glob = File.expand_path("**/*.js.coffee", root)

      Dir.glob(glob).each do |srcfile|
        srcfile = Pathname.new(srcfile)
        destfile = srcfile.sub(root, destination_dir).sub(".coffee", "")
        FileUtils.mkdir_p(destfile.dirname)
        File.open(destfile, "w") {|f| f.write(CoffeeScript.compile(File.new(srcfile)))}
      end
    end

  end
end

#...

Once the config class has the appropriate methods, we need to tell jasmine where to find the javascript files:

# reference the compiled production javascript file
# we need the asterisk because the generated file is named something like application-123482746352.js
src_files:
  - spec/javascripts/generated/assets/application*.js

# this directive (the default) finds all spec files in all subdirectories, so no need to change it
spec_files:
  - '**/*[sS]pec.js'

Make it pass

Making that spec pass is pretty simple, and looks something like this:

# app/assets/javascripts/remote_content.js.coffee
updateContent = (event, newContent) ->
  $(newContent).filter('[data-content-key]').each ->
    contentKey = $(this).attr("data-content-key")
    $("[data-content-key=" + contentKey + "]").html($(this).html())

$('[data-remote-content]').live 'ajax:success', (e, data, status, request) ->
  updateContent(e, data)

Make it run headlessly in CI

To get the specs to run headlessly, we added the following task (thanks to Mike Gehard for the pointers):

# lib/tasks/headless_jasmine.rake
namespace :jasmine do
  namespace :ci do
    desc "Run Jasmine CI build headlessly"
    task :headless do
      Headless.ly do
        puts "Running Jasmine Headlessly"
        Rake::Task['jasmine:ci'].invoke
      end
    end
  end
end

And we added the following to our build script:

# build.sh
bundle exec rake jasmine:ci:headless

Git ignore the generated files

One final step before committing was to ignore those generated files:

# .gitignore
spec/javascripts/generated/*

Comments
  1. Davis W. Frank says:

    Thanks for this, Jeff. I’ve just tweeted it out from the Jasmine account.

  2. Were you looking for a setup that would allow you to drive your code with feedback from the command line or the browser?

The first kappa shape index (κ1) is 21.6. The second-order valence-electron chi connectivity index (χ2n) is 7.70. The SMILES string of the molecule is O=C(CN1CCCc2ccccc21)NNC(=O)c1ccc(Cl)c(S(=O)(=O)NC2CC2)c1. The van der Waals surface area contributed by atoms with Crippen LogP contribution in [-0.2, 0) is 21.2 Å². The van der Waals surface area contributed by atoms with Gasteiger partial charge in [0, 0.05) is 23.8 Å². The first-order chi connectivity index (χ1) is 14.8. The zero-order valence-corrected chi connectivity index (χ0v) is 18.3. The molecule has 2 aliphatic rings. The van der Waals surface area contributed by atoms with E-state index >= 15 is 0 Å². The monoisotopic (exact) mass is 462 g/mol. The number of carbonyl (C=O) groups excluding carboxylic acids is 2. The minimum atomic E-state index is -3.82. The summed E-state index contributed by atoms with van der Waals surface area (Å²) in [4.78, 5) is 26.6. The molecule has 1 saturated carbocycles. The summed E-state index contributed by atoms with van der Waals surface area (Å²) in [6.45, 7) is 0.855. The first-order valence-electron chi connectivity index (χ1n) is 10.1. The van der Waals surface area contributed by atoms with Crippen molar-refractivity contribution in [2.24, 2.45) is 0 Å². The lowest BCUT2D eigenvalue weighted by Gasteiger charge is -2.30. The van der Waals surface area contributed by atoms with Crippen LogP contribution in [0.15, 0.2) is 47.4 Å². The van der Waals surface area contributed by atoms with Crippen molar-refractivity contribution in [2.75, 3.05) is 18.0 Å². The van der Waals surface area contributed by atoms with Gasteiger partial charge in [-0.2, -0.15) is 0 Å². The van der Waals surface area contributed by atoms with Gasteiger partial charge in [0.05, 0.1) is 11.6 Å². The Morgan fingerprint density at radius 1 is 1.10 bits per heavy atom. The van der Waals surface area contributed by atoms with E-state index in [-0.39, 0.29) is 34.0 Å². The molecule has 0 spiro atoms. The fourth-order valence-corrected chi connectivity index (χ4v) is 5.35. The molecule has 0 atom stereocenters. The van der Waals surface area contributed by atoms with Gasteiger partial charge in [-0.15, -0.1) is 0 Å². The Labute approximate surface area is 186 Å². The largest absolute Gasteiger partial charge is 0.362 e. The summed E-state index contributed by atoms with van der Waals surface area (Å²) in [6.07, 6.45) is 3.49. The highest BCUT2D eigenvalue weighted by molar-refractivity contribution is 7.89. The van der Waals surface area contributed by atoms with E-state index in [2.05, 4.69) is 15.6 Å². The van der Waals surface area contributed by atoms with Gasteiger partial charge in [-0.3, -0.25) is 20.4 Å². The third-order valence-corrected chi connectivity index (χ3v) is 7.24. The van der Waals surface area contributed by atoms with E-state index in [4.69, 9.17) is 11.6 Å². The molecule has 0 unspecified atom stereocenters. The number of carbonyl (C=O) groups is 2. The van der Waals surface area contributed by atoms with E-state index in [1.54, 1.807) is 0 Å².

Put another way, does the headless CI option offer fast enough feedback to write your code against it (without refreshing a GUI browser)?

  3. Jeff Dean says:

    I only use the headless option for CI, so I don’t have to have a full windowed OS on my CI box. Locally I run everything in the browser.

  4. Luis Romero says:

    Thanks for posting this!

    I had to tweak the jasmin_config.rb file to clean out the ‘spec/javascripts/generated’ directory before populating it each time I reloaded my browser. Otherwise I was getting duplicated application*.js files each time I ran my specs. It seems to me this is something the ‘assets:clean’ task should handle?? – not sure if maybe my setup is off somehow.

    Anyways, aside from that, it’s working magically!

  5. Jeff Dean says:

    It does seem like assets:clean should handle that. I’d have to check to see if that was happening for us – we may have been getting duplicate files, but I didn’t check for that specifically.

  6. Lee Atchison says:

    Does the headless option suppose to prevent Firefox from actually starting up and running in a window? That’s what I thought, but both jasmine:ci and jasmine:ci_headless actually start a browser and hence need a display…

    Am I missing something!

    Thanks for the article! This is very helpful!

  7. Austin says:

    @Jeff I am having the same issue with the clean-up

  8. James A. Rosen says:

    As far as I can tell, this solution does *not* recompile assets on a reload. No matter what files I change and how many times I refresh the page, I never see “Precompiling assets…” in the Jasmine server log and never see the updated assets. Is that beyond the scope of this tip, or am I doing something wrong?

  9. caleb cohoon says:

    So awesome! Thanks for sharing this! :)

  10. Patrick says:

    @Lee
    I was caught off-guard by that too. Headless blocks are explained here:
    https://github.com/leonid-shevtsov/headless

  11. Jarvis says:

    asset:clean removes files in public/assets by default. Duplicate generated assets will accumulate between runs. This works:

    # ::Rake.application[‘assets:clean’].reenable
    # ::Rake.application[‘assets:clean’].invoke

    assets = Rails.application.config.assets
    rm_rf ::Rails.application.assets.static_root, :secure => true

  12. Jeff Dean says:

    @jarvis / @james / @austin / @luis: thanks for reporting the assets:clear bug. I’ve updated the post to include the a line that removes the entire `generated` directory, since there was also a bug with specs not being properly cleared out.